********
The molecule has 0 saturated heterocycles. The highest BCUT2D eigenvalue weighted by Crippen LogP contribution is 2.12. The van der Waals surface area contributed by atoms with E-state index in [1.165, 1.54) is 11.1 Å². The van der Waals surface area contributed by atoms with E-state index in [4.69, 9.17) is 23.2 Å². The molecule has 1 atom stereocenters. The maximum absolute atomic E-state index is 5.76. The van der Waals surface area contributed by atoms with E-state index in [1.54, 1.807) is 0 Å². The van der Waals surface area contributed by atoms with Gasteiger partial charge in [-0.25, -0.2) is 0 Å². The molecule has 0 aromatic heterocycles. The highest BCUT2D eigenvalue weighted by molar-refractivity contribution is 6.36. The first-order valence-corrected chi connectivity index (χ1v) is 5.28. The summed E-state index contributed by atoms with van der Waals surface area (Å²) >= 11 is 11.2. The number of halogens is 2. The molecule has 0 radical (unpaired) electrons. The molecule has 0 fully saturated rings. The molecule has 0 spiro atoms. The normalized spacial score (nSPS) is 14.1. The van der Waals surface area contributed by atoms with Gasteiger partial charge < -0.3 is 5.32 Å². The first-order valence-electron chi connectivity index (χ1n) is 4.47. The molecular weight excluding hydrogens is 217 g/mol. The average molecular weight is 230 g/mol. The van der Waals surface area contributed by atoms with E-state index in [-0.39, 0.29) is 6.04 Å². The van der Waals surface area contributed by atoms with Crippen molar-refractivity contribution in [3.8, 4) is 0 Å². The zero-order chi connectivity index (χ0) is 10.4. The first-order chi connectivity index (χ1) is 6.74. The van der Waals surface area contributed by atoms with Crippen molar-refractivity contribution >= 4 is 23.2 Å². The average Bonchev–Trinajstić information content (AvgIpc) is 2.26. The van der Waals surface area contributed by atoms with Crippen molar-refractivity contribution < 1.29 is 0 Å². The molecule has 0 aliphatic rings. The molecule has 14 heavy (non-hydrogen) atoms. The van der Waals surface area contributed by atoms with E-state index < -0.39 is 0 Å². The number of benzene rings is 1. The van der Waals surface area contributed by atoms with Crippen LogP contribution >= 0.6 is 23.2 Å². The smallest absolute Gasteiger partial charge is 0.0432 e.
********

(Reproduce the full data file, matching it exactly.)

The molecule has 0 saturated heterocycles. The highest BCUT2D eigenvalue weighted by Crippen LogP contribution is 2.12. The van der Waals surface area contributed by atoms with E-state index in [1.165, 1.54) is 11.1 Å². The van der Waals surface area contributed by atoms with E-state index in [4.69, 9.17) is 23.2 Å². The molecule has 1 atom stereocenters. The maximum absolute atomic E-state index is 5.76. The van der Waals surface area contributed by atoms with E-state index in [1.54, 1.807) is 0 Å². The van der Waals surface area contributed by atoms with Gasteiger partial charge in [-0.25, -0.2) is 0 Å². The molecule has 0 aromatic heterocycles. The highest BCUT2D eigenvalue weighted by molar-refractivity contribution is 6.36. The first-order valence-corrected chi connectivity index (χ1v) is 5.28. The summed E-state index contributed by atoms with van der Waals surface area (Å²) >= 11 is 11.2. The number of halogens is 2. The molecule has 0 radical (unpaired) electrons. The molecule has 0 fully saturated rings. The molecule has 0 spiro atoms. The normalized spacial score (nSPS) is 14.1. The van der Waals surface area contributed by atoms with Gasteiger partial charge < -0.3 is 5.32 Å². The first-order valence-electron chi connectivity index (χ1n) is 4.47. The molecular weight excluding hydrogens is 217 g/mol. The average molecular weight is 230 g/mol. The van der Waals surface area contributed by atoms with E-state index in [-0.39, 0.29) is 6.04 Å². The van der Waals surface area contributed by atoms with Crippen molar-refractivity contribution in [3.8, 4) is 0 Å². The zero-order chi connectivity index (χ0) is 10.4. The first-order chi connectivity index (χ1) is 6.74. The van der Waals surface area contributed by atoms with Crippen molar-refractivity contribution >= 4 is 23.2 Å². The average Bonchev–Trinajstić information content (AvgIpc) is 2.26. The van der Waals surface area contributed by atoms with Crippen molar-refractivity contribution < 1.29 is 0 Å². The molecule has 0 aliphatic rings. The molecule has 14 heavy (non-hydrogen) atoms. The van der Waals surface area contributed by atoms with E-state index < -0.39 is 0 Å². The number of benzene rings is 1. The van der Waals surface area contributed by atoms with Crippen LogP contribution >= 0.6 is 23.2 Å². The smallest absolute Gasteiger partial charge is 0.0432 e.